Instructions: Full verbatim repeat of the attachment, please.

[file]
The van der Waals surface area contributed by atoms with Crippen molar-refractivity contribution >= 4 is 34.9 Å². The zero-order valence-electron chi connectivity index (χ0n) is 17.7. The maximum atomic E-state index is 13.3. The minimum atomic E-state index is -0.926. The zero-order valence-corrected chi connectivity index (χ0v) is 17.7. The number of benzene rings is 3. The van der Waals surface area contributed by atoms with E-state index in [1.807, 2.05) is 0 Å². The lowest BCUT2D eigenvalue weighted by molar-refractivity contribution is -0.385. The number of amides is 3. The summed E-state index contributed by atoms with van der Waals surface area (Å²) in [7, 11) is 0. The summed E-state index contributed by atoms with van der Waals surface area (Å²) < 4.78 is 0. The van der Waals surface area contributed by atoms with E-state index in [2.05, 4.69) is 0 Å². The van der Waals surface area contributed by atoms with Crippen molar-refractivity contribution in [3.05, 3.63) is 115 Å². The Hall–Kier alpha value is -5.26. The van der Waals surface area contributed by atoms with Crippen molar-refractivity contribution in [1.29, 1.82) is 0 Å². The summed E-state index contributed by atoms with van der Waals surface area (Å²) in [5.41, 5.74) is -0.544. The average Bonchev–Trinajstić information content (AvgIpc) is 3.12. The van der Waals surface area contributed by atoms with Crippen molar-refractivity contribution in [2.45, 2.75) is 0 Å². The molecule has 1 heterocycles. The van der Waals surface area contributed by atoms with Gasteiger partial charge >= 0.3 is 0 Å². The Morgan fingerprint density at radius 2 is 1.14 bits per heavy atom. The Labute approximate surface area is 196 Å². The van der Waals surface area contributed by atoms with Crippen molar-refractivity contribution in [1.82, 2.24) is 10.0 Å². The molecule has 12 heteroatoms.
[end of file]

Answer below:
The van der Waals surface area contributed by atoms with Crippen molar-refractivity contribution >= 4 is 34.9 Å². The zero-order valence-electron chi connectivity index (χ0n) is 17.7. The maximum atomic E-state index is 13.3. The minimum atomic E-state index is -0.926. The zero-order valence-corrected chi connectivity index (χ0v) is 17.7. The number of benzene rings is 3. The van der Waals surface area contributed by atoms with E-state index in [1.807, 2.05) is 0 Å². The lowest BCUT2D eigenvalue weighted by molar-refractivity contribution is -0.385. The number of amides is 3. The summed E-state index contributed by atoms with van der Waals surface area (Å²) in [7, 11) is 0. The summed E-state index contributed by atoms with van der Waals surface area (Å²) < 4.78 is 0. The van der Waals surface area contributed by atoms with E-state index in [2.05, 4.69) is 0 Å². The van der Waals surface area contributed by atoms with Crippen molar-refractivity contribution in [3.05, 3.63) is 115 Å². The Hall–Kier alpha value is -5.26. The van der Waals surface area contributed by atoms with Crippen molar-refractivity contribution in [1.29, 1.82) is 0 Å². The summed E-state index contributed by atoms with van der Waals surface area (Å²) in [5.41, 5.74) is -0.544. The average Bonchev–Trinajstić information content (AvgIpc) is 3.12. The van der Waals surface area contributed by atoms with Crippen molar-refractivity contribution in [2.45, 2.75) is 0 Å². The molecule has 1 heterocycles. The van der Waals surface area contributed by atoms with Gasteiger partial charge >= 0.3 is 0 Å². The Morgan fingerprint density at radius 2 is 1.14 bits per heavy atom. The Labute approximate surface area is 196 Å². The van der Waals surface area contributed by atoms with Crippen molar-refractivity contribution in [1.82, 2.24) is 10.0 Å². The molecule has 12 heteroatoms.